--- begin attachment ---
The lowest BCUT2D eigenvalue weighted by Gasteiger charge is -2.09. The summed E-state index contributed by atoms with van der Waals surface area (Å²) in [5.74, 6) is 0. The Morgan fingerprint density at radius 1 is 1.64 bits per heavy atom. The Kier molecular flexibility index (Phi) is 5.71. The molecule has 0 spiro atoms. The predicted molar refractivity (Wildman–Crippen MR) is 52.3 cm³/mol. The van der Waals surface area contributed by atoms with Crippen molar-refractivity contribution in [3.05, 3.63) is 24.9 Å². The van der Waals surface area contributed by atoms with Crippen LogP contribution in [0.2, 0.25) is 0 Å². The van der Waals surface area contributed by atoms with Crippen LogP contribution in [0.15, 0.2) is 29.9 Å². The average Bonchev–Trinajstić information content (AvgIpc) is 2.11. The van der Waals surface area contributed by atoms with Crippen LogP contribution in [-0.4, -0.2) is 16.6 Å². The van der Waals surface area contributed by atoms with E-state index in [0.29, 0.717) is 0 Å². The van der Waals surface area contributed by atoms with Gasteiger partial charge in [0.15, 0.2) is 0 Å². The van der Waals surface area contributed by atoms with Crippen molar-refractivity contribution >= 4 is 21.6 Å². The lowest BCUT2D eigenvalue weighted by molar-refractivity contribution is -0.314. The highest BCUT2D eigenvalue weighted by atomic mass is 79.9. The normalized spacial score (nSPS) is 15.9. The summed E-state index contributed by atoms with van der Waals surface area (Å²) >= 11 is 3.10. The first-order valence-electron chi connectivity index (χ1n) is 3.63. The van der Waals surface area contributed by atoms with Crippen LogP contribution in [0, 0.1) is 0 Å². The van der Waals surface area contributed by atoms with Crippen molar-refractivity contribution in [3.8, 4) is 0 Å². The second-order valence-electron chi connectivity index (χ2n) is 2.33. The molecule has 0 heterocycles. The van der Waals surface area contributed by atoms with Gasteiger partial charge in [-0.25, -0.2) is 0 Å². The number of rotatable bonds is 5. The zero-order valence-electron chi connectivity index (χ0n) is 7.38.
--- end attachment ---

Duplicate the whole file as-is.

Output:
The lowest BCUT2D eigenvalue weighted by Gasteiger charge is -2.09. The summed E-state index contributed by atoms with van der Waals surface area (Å²) in [5.74, 6) is 0. The Morgan fingerprint density at radius 1 is 1.64 bits per heavy atom. The Kier molecular flexibility index (Phi) is 5.71. The molecule has 0 spiro atoms. The predicted molar refractivity (Wildman–Crippen MR) is 52.3 cm³/mol. The van der Waals surface area contributed by atoms with Crippen molar-refractivity contribution in [3.05, 3.63) is 24.9 Å². The van der Waals surface area contributed by atoms with Crippen LogP contribution in [0.2, 0.25) is 0 Å². The van der Waals surface area contributed by atoms with Crippen LogP contribution in [0.15, 0.2) is 29.9 Å². The average Bonchev–Trinajstić information content (AvgIpc) is 2.11. The van der Waals surface area contributed by atoms with Crippen LogP contribution in [-0.4, -0.2) is 16.6 Å². The van der Waals surface area contributed by atoms with E-state index in [0.29, 0.717) is 0 Å². The van der Waals surface area contributed by atoms with Gasteiger partial charge in [0.15, 0.2) is 0 Å². The van der Waals surface area contributed by atoms with Crippen molar-refractivity contribution >= 4 is 21.6 Å². The lowest BCUT2D eigenvalue weighted by molar-refractivity contribution is -0.314. The highest BCUT2D eigenvalue weighted by atomic mass is 79.9. The normalized spacial score (nSPS) is 15.9. The summed E-state index contributed by atoms with van der Waals surface area (Å²) >= 11 is 3.10. The first-order valence-electron chi connectivity index (χ1n) is 3.63. The van der Waals surface area contributed by atoms with Crippen LogP contribution in [0, 0.1) is 0 Å². The van der Waals surface area contributed by atoms with Crippen molar-refractivity contribution in [3.8, 4) is 0 Å². The second-order valence-electron chi connectivity index (χ2n) is 2.33. The molecule has 0 heterocycles. The van der Waals surface area contributed by atoms with Gasteiger partial charge in [-0.25, -0.2) is 0 Å². The number of rotatable bonds is 5. The zero-order valence-electron chi connectivity index (χ0n) is 7.38.